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Chris Rink / Julia Cole
(Phone: 757/864-6786)

RELEASE: 03-012
 


February 10, 2003

NASA'S ATMOSPHERIC SCIENTISTS TO PRESENT NEW RESEARCH AT AMS

Scientists from NASA’s Langley Research Center in Hampton, Va., will present new atmospheric science research at the annual American Meteorological Society (AMS) meeting in Long Beach, Calif., Feb. 9-13, 2003. Details of selected presentations follow:

Forecasting Severe Weather
Scientists hope observations from NASA Langley’s LIDAR Atmospheric Sensing Experiment (LASE) will increase their ability to help forecast summertime rainfall amounts. Better rainfall predictions will produce more accurate warnings for hazards induced by heavy rain like flash floods. Edward Browell will discuss how LASE measurements are helping to meet the International H2O Project’s goal of improving severe thunderstorm predictions.
February 10 at 1:45 p.m.— Observing and Understanding the Variability of Water in Weather and Climate, Session 1.6

Improving Predictions of Hurricanes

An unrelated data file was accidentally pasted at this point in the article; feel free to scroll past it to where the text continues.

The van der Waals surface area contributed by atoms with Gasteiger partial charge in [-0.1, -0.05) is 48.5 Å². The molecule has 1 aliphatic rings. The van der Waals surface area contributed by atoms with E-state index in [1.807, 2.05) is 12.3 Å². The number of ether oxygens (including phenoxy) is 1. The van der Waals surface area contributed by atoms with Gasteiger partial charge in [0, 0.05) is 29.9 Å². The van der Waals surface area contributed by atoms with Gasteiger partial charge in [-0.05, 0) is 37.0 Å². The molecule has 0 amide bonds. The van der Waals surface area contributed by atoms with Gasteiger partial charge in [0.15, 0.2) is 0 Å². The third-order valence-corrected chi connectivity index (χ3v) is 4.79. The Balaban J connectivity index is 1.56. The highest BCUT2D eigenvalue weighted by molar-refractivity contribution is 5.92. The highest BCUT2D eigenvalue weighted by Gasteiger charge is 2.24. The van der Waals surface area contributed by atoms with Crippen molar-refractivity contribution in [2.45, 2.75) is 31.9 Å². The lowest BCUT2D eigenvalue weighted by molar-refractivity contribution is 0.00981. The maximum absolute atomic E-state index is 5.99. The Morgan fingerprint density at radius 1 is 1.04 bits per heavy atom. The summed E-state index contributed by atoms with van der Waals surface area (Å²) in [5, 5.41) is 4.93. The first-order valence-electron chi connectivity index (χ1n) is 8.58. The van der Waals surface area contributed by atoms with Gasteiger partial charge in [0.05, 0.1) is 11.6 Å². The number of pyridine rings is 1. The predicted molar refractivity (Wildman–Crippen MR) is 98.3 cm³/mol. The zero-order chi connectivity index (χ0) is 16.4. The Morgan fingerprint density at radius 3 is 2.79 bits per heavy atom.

NASA Langley scientists studied hurricanes and tropical storms in a field experiment off the coast of Florida during the height of the hurricane season in 1998 and 2001. Syed Ismail will present observations from LASE and the role of NASA data in improving hurricane forecasting.
February 11 at 9:45 a.m.—14th Symposium, Session P2.3

Using Earth Science Data to Support Renewable Energy Technologies
NASA's Prediction of Worldwide Energy Resource Project develops data sets to help determine the feasibility of implementing renewable energy projects. William Chandler will speak about the success that NASA’s Surface Meteorology and Solar Energy Data Set Web site is having with international energy sector partners.
February 13 at 11:15 a.m.—19th Conference, Session 13.7

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